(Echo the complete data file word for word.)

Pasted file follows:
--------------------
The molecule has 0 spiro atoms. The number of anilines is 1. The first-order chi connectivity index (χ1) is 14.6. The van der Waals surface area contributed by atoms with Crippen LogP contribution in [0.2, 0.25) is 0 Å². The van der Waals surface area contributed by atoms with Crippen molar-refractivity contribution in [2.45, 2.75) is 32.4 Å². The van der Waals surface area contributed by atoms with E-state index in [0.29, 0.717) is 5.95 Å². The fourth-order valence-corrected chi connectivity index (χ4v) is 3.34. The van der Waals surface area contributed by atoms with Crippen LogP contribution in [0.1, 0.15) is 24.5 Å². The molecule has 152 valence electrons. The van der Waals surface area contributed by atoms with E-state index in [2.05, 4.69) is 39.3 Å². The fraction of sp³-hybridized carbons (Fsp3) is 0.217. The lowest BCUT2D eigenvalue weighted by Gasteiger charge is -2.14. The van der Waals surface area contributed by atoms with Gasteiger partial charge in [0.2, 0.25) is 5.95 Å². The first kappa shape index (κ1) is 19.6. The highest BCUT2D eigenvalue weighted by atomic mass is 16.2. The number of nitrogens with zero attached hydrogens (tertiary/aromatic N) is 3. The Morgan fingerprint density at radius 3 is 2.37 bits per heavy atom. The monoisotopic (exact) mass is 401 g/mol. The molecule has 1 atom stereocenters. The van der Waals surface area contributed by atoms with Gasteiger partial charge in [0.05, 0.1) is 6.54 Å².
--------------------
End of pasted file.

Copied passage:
The molecule has 0 spiro atoms. The number of anilines is 1. The first-order chi connectivity index (χ1) is 14.6. The van der Waals surface area contributed by atoms with Crippen LogP contribution in [0.2, 0.25) is 0 Å². The van der Waals surface area contributed by atoms with Crippen molar-refractivity contribution in [2.45, 2.75) is 32.4 Å². The van der Waals surface area contributed by atoms with E-state index in [0.29, 0.717) is 5.95 Å². The fourth-order valence-corrected chi connectivity index (χ4v) is 3.34. The van der Waals surface area contributed by atoms with Crippen LogP contribution in [0.1, 0.15) is 24.5 Å². The molecule has 152 valence electrons. The van der Waals surface area contributed by atoms with E-state index in [2.05, 4.69) is 39.3 Å². The fraction of sp³-hybridized carbons (Fsp3) is 0.217. The lowest BCUT2D eigenvalue weighted by Gasteiger charge is -2.14. The van der Waals surface area contributed by atoms with Gasteiger partial charge in [0.2, 0.25) is 5.95 Å². The first kappa shape index (κ1) is 19.6. The highest BCUT2D eigenvalue weighted by atomic mass is 16.2. The number of nitrogens with zero attached hydrogens (tertiary/aromatic N) is 3. The Morgan fingerprint density at radius 3 is 2.37 bits per heavy atom. The monoisotopic (exact) mass is 401 g/mol. The molecule has 1 atom stereocenters. The van der Waals surface area contributed by atoms with Gasteiger partial charge in [0.05, 0.1) is 6.54 Å².